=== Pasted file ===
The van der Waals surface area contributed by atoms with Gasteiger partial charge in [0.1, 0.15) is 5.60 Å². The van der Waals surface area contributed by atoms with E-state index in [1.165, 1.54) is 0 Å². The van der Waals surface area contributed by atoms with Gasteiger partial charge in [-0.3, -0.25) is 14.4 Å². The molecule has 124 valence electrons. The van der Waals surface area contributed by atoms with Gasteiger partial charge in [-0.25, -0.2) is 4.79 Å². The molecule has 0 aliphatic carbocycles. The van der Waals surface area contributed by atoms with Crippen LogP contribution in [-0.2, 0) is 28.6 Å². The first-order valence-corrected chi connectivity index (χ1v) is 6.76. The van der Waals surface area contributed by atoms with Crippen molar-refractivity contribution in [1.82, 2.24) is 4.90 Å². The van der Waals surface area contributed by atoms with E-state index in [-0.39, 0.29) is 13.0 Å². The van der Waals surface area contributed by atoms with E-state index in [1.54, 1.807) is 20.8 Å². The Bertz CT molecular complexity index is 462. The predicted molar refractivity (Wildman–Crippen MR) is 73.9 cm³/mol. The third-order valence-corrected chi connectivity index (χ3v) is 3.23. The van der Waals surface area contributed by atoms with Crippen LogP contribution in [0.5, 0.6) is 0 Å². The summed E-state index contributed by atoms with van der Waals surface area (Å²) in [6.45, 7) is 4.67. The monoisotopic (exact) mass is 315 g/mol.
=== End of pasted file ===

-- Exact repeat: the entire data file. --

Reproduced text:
The van der Waals surface area contributed by atoms with Gasteiger partial charge in [0.1, 0.15) is 5.60 Å². The van der Waals surface area contributed by atoms with E-state index in [1.165, 1.54) is 0 Å². The van der Waals surface area contributed by atoms with Gasteiger partial charge in [-0.3, -0.25) is 14.4 Å². The molecule has 124 valence electrons. The van der Waals surface area contributed by atoms with Gasteiger partial charge in [-0.25, -0.2) is 4.79 Å². The molecule has 0 aliphatic carbocycles. The van der Waals surface area contributed by atoms with Crippen LogP contribution in [-0.2, 0) is 28.6 Å². The first-order valence-corrected chi connectivity index (χ1v) is 6.76. The van der Waals surface area contributed by atoms with Crippen molar-refractivity contribution in [1.82, 2.24) is 4.90 Å². The van der Waals surface area contributed by atoms with E-state index in [-0.39, 0.29) is 13.0 Å². The van der Waals surface area contributed by atoms with E-state index in [1.54, 1.807) is 20.8 Å². The Bertz CT molecular complexity index is 462. The predicted molar refractivity (Wildman–Crippen MR) is 73.9 cm³/mol. The third-order valence-corrected chi connectivity index (χ3v) is 3.23. The van der Waals surface area contributed by atoms with Crippen LogP contribution in [0.5, 0.6) is 0 Å². The summed E-state index contributed by atoms with van der Waals surface area (Å²) in [6.45, 7) is 4.67. The monoisotopic (exact) mass is 315 g/mol.